Rob: Two-thirds of the Guidebook is associated with these practices, which either help achieve a regulatory compliance requirement or reduce an airport’s potential environmental impact. They range from improving energy efficiency and using renewable energy practices, to managing hazardous waste and stormwater management practices.

In many cases, small airports don’t consider going beyond compliance, because they see it as expensive. In the Guidebook, we included graphics that show relatively inexpensive solutions, as well as whether or not there’s a potential return on investment.

How did you use your experience to explain some best practices?

Devon: There are several case studies that focus on the accomplishments of individual airports. In each case study we show how a small airport can actually put together an environmental program and how, with a limited budget and limited capabilities, they can implement a successful program.

Rob: One innovative case study describes how the airport in St. Augustine, Florida, was able to get support from board members and the community to initiate proactive environmental stewardship activities. Another example is the Westchester County Airport in New York, which implemented its own Environmental Management System. Significant improvement in relationships with regulators, neighbors, and public officials were typical. One airport received a call asking where they purchased their beautiful fountain. The fountain was installed in a stormwater detention basin to aerate the water and prevent nuisance odors and bacterial growth.

Are there any common threads to all of those case studies?

Rob: It was amazing how many social and economic benefits the airports garnered from their environmental programs. One airport saw increases in overall staff communication and morale by implementing an Environmental Management System. Another airport facilitated development of some of their non-aviation land by developing wetlands at an off-site community park. In most cases, there was usually somebody at the airport who acted as an environmental advocate and had a significant enough voice to really make it happen. And I think that’s an important piece.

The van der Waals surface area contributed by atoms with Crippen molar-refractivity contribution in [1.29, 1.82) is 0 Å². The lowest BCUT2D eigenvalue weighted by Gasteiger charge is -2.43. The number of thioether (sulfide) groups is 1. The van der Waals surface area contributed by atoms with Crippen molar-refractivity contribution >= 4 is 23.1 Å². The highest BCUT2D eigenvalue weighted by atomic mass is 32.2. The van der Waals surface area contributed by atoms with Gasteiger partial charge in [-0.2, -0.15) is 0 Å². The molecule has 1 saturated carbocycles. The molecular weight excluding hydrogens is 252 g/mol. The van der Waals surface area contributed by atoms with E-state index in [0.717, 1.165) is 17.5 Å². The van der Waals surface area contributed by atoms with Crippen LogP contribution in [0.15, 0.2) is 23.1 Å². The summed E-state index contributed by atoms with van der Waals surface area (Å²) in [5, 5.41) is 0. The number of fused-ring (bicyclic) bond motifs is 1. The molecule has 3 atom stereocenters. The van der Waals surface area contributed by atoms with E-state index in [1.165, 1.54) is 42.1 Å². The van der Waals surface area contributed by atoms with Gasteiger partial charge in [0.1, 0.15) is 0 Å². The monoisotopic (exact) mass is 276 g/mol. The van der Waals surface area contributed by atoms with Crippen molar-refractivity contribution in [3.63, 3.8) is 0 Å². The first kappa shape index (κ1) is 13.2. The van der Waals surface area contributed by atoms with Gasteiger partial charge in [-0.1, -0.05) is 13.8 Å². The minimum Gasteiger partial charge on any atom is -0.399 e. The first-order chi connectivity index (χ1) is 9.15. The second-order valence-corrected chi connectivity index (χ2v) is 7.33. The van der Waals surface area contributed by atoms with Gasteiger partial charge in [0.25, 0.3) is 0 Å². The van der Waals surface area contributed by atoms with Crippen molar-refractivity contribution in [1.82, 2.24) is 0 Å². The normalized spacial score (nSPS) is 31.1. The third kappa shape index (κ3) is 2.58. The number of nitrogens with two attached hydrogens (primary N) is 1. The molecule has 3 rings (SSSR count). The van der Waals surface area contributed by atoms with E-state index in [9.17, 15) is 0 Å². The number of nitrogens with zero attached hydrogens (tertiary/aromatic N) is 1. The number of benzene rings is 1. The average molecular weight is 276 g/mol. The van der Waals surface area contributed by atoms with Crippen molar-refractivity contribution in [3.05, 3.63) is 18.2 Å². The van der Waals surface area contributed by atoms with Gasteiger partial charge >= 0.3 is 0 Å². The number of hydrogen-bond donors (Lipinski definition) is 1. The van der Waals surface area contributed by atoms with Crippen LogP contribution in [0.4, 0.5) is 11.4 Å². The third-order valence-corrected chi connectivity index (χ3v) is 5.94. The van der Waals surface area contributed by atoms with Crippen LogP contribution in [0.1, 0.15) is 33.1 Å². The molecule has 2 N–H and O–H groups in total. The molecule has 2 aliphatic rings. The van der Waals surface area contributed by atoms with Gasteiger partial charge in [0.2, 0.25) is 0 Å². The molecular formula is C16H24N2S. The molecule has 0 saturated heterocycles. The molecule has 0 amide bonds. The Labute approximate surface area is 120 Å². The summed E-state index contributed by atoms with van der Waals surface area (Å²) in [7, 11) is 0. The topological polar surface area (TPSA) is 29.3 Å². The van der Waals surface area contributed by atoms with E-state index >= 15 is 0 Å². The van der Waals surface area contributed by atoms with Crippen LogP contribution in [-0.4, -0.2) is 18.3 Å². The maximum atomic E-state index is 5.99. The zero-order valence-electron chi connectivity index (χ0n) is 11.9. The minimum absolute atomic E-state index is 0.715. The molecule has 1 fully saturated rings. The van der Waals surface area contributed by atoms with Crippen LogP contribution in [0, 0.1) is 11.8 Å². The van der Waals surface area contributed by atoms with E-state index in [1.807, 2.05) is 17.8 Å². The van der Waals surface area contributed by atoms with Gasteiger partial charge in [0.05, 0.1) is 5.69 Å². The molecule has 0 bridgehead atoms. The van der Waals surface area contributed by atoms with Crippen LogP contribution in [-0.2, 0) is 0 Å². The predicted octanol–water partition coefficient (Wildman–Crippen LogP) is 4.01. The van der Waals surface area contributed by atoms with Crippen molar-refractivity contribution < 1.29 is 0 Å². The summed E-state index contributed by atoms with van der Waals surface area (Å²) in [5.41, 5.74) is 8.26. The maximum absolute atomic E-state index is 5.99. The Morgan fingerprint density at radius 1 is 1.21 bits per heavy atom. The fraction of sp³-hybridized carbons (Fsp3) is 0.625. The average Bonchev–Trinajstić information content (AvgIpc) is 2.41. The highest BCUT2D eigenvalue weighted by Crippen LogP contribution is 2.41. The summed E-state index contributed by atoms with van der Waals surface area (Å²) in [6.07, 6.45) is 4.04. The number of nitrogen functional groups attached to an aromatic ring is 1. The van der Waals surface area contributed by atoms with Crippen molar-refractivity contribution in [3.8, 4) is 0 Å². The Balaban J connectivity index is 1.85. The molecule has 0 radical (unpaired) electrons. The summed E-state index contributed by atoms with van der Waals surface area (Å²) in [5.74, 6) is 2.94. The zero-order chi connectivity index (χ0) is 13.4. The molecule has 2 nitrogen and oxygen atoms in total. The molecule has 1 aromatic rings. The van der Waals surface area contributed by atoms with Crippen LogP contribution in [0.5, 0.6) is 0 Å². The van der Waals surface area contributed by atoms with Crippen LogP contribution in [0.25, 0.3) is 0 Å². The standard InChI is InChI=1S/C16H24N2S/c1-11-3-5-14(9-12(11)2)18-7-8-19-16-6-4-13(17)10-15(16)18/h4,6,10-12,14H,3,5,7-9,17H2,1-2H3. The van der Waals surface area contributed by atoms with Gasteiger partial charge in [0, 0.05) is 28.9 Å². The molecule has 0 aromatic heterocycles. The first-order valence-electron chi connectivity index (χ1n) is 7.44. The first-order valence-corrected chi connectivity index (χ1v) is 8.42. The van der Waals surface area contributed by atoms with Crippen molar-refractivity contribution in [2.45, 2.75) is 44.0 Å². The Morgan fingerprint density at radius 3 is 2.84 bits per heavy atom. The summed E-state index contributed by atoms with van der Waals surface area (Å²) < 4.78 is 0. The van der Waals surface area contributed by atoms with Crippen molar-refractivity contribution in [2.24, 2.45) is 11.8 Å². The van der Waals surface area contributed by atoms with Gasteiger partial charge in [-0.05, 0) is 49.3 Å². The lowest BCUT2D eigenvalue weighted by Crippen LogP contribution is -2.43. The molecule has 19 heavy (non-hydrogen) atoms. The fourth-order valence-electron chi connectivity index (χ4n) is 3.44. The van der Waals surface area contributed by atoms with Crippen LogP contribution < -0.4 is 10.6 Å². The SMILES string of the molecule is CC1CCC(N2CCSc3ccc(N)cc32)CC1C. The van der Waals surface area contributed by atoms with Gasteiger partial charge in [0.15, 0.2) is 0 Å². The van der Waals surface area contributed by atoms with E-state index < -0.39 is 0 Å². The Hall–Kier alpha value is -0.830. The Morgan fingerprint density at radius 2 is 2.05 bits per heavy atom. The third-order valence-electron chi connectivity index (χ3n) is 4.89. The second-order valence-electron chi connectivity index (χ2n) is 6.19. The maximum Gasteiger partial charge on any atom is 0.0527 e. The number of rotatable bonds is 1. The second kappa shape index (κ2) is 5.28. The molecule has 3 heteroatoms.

Devon: One of the things that impressed me was the non-environmental benefits they all got from doing this. During the process, they realized the enhanced communication and economic benefits. They realized that having the airport seen as an environmental steward helps to establish trust in the community, which can help tremendously when trying to do other projects.

What would you say has been the most challenging feature of the project?

Rob: I think that it was writing the Guidebook so that it’s useful to a wide-ranging audience. That included organizing it in such a way that somebody who is unfamiliar with environmental issues can navigate through it. And we also found a way to add value for someone that has a higher level of environmental expertise. I think striking that balance was a challenge, because from a presentation standpoint if you don’t accomplish that, then the ultimate effectiveness of the Guidebook is negligible.

Any feedback now that the Guidebook is complete?

Rob: Everyone is quite pleased. This was the first project that TRB had done on an expedited delivery basis. In fact, it was published several months earlier than we planned because they felt it was important to get it in the hands of airports.

Since the Guidebook was published we’ve consistently received great feedback from airports across the nation.

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Project Info

  • Client: Transportation Research Board of the National Academy of Sciences Airport Cooperative Research Progr
  • Location: USA
  • Market: Aviation, Environmental Services
  • Services: Engineering, Planning, Environmental Engineering, Sustainability Management and Tracking
  • Team:
    • John A. Lengel Jr., P.E. PRINCIPAL-IN-CHARGE
    • Robert W. McGormley Principal Investigator
    • Devon E. Seal, P.E. Project professional
    • Jill N. Lukehart Project coordinator
    • Cheryl A. Shafer, P.E. PROJECT MANAGER
    • Jane Ahrens, AIA, LEED AP BD+C, O+M
    • Laura W. Fiffick, P.G.
    • Regan Packowski
    • Kyle L. Russell, P.E., BCEE